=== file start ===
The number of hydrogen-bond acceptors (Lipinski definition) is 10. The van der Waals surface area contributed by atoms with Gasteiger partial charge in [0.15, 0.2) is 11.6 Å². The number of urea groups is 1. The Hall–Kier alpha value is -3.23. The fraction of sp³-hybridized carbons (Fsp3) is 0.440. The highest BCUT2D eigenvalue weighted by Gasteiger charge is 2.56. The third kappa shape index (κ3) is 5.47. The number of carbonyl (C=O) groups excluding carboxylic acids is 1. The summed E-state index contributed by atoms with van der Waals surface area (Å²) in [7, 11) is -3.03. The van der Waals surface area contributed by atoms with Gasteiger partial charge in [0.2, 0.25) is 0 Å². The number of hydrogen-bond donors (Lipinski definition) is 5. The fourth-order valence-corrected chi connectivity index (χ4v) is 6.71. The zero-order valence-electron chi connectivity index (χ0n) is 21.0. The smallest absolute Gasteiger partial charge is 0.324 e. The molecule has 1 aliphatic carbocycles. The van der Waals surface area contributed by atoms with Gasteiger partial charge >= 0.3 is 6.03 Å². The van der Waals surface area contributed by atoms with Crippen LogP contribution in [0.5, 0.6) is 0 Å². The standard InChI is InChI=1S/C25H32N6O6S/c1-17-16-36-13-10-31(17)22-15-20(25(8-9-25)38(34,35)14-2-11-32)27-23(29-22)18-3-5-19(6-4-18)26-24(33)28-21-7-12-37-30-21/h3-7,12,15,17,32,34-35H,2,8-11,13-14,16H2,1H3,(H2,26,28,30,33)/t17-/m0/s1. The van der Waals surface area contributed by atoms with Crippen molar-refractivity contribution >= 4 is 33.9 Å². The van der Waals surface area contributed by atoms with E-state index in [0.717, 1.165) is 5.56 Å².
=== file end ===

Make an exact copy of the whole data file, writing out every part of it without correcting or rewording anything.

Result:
The number of hydrogen-bond acceptors (Lipinski definition) is 10. The van der Waals surface area contributed by atoms with Gasteiger partial charge in [0.15, 0.2) is 11.6 Å². The number of urea groups is 1. The Hall–Kier alpha value is -3.23. The fraction of sp³-hybridized carbons (Fsp3) is 0.440. The highest BCUT2D eigenvalue weighted by Gasteiger charge is 2.56. The third kappa shape index (κ3) is 5.47. The number of carbonyl (C=O) groups excluding carboxylic acids is 1. The summed E-state index contributed by atoms with van der Waals surface area (Å²) in [7, 11) is -3.03. The van der Waals surface area contributed by atoms with Gasteiger partial charge in [0.2, 0.25) is 0 Å². The number of hydrogen-bond donors (Lipinski definition) is 5. The fourth-order valence-corrected chi connectivity index (χ4v) is 6.71. The zero-order valence-electron chi connectivity index (χ0n) is 21.0. The smallest absolute Gasteiger partial charge is 0.324 e. The molecule has 1 aliphatic carbocycles. The van der Waals surface area contributed by atoms with Gasteiger partial charge >= 0.3 is 6.03 Å². The van der Waals surface area contributed by atoms with Crippen LogP contribution in [0.5, 0.6) is 0 Å². The standard InChI is InChI=1S/C25H32N6O6S/c1-17-16-36-13-10-31(17)22-15-20(25(8-9-25)38(34,35)14-2-11-32)27-23(29-22)18-3-5-19(6-4-18)26-24(33)28-21-7-12-37-30-21/h3-7,12,15,17,32,34-35H,2,8-11,13-14,16H2,1H3,(H2,26,28,30,33)/t17-/m0/s1. The van der Waals surface area contributed by atoms with Crippen molar-refractivity contribution >= 4 is 33.9 Å². The van der Waals surface area contributed by atoms with E-state index in [0.717, 1.165) is 5.56 Å².